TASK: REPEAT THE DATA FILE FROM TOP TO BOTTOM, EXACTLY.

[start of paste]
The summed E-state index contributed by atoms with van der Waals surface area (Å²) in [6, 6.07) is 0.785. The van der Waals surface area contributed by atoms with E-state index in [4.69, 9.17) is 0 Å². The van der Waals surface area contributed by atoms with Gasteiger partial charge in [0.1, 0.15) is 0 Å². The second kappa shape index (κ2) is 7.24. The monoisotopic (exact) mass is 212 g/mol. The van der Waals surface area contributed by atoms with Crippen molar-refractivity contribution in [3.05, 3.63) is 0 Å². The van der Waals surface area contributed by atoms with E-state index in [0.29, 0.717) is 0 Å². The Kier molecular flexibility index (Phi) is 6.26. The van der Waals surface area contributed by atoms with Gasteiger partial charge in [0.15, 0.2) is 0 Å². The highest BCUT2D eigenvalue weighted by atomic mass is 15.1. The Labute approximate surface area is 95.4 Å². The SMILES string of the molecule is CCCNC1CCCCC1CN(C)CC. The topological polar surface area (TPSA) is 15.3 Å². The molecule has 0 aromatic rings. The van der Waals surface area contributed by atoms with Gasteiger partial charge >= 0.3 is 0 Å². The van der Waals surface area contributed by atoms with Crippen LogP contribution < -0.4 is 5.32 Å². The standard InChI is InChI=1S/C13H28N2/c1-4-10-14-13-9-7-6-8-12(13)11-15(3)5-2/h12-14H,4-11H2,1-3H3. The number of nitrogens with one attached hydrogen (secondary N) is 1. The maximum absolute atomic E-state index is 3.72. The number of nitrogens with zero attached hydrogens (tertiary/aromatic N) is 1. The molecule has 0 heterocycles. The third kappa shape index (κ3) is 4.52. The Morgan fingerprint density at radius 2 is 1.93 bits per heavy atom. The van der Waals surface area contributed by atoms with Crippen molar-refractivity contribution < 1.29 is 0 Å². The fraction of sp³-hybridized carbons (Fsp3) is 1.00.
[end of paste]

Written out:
The summed E-state index contributed by atoms with van der Waals surface area (Å²) in [6, 6.07) is 0.785. The van der Waals surface area contributed by atoms with E-state index in [4.69, 9.17) is 0 Å². The van der Waals surface area contributed by atoms with Gasteiger partial charge in [0.1, 0.15) is 0 Å². The second kappa shape index (κ2) is 7.24. The monoisotopic (exact) mass is 212 g/mol. The van der Waals surface area contributed by atoms with Crippen molar-refractivity contribution in [3.05, 3.63) is 0 Å². The van der Waals surface area contributed by atoms with E-state index in [0.29, 0.717) is 0 Å². The Kier molecular flexibility index (Phi) is 6.26. The van der Waals surface area contributed by atoms with Gasteiger partial charge in [0.15, 0.2) is 0 Å². The highest BCUT2D eigenvalue weighted by atomic mass is 15.1. The Labute approximate surface area is 95.4 Å². The SMILES string of the molecule is CCCNC1CCCCC1CN(C)CC. The topological polar surface area (TPSA) is 15.3 Å². The molecule has 0 aromatic rings. The van der Waals surface area contributed by atoms with Gasteiger partial charge >= 0.3 is 0 Å². The van der Waals surface area contributed by atoms with Crippen LogP contribution < -0.4 is 5.32 Å². The standard InChI is InChI=1S/C13H28N2/c1-4-10-14-13-9-7-6-8-12(13)11-15(3)5-2/h12-14H,4-11H2,1-3H3. The number of nitrogens with one attached hydrogen (secondary N) is 1. The maximum absolute atomic E-state index is 3.72. The number of nitrogens with zero attached hydrogens (tertiary/aromatic N) is 1. The molecule has 0 heterocycles. The third kappa shape index (κ3) is 4.52. The Morgan fingerprint density at radius 2 is 1.93 bits per heavy atom. The van der Waals surface area contributed by atoms with Crippen molar-refractivity contribution < 1.29 is 0 Å². The fraction of sp³-hybridized carbons (Fsp3) is 1.00.